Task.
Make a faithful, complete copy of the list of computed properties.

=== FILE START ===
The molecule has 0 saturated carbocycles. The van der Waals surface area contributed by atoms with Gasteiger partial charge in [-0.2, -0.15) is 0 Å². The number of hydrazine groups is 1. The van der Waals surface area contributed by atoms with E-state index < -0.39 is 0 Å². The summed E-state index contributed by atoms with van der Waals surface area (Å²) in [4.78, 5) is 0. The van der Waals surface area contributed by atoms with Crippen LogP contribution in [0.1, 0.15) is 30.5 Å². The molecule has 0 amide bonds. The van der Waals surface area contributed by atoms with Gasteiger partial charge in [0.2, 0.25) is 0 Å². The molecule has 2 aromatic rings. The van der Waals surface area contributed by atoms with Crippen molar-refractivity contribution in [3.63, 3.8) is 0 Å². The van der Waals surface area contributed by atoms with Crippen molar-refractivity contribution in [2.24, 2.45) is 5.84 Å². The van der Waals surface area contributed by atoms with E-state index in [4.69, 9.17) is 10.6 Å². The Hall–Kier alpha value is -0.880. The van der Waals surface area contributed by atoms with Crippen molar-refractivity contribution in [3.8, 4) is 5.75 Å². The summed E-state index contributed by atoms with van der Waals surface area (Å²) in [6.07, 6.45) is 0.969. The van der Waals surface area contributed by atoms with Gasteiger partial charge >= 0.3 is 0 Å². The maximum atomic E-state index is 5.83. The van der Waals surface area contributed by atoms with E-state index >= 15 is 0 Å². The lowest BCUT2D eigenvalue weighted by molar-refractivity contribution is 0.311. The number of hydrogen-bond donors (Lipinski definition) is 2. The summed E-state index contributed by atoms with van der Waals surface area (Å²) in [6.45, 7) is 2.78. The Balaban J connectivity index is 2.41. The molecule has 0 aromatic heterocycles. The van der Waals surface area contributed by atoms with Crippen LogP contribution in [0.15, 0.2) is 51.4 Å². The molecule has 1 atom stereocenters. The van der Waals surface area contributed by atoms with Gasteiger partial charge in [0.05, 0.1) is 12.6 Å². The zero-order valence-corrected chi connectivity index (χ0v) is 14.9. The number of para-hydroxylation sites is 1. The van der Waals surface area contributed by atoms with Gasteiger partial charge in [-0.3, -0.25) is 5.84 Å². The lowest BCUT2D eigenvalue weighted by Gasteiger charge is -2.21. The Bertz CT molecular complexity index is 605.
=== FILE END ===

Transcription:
The molecule has 0 saturated carbocycles. The van der Waals surface area contributed by atoms with Gasteiger partial charge in [-0.2, -0.15) is 0 Å². The number of hydrazine groups is 1. The van der Waals surface area contributed by atoms with E-state index < -0.39 is 0 Å². The summed E-state index contributed by atoms with van der Waals surface area (Å²) in [4.78, 5) is 0. The van der Waals surface area contributed by atoms with Crippen LogP contribution in [0.1, 0.15) is 30.5 Å². The molecule has 0 amide bonds. The van der Waals surface area contributed by atoms with Gasteiger partial charge in [0.2, 0.25) is 0 Å². The molecule has 2 aromatic rings. The van der Waals surface area contributed by atoms with Crippen molar-refractivity contribution in [3.63, 3.8) is 0 Å². The van der Waals surface area contributed by atoms with Crippen molar-refractivity contribution in [2.24, 2.45) is 5.84 Å². The van der Waals surface area contributed by atoms with E-state index in [4.69, 9.17) is 10.6 Å². The Hall–Kier alpha value is -0.880. The van der Waals surface area contributed by atoms with Crippen molar-refractivity contribution in [3.8, 4) is 5.75 Å². The summed E-state index contributed by atoms with van der Waals surface area (Å²) in [6.07, 6.45) is 0.969. The van der Waals surface area contributed by atoms with Gasteiger partial charge >= 0.3 is 0 Å². The maximum atomic E-state index is 5.83. The van der Waals surface area contributed by atoms with E-state index >= 15 is 0 Å². The lowest BCUT2D eigenvalue weighted by molar-refractivity contribution is 0.311. The number of hydrogen-bond donors (Lipinski definition) is 2. The summed E-state index contributed by atoms with van der Waals surface area (Å²) in [6.45, 7) is 2.78. The Balaban J connectivity index is 2.41. The molecule has 0 aromatic heterocycles. The van der Waals surface area contributed by atoms with Crippen LogP contribution in [0.15, 0.2) is 51.4 Å². The molecule has 1 atom stereocenters. The van der Waals surface area contributed by atoms with Gasteiger partial charge in [0.05, 0.1) is 12.6 Å². The zero-order valence-corrected chi connectivity index (χ0v) is 14.9. The number of para-hydroxylation sites is 1. The van der Waals surface area contributed by atoms with Gasteiger partial charge in [-0.3, -0.25) is 5.84 Å². The lowest BCUT2D eigenvalue weighted by Gasteiger charge is -2.21. The Bertz CT molecular complexity index is 605.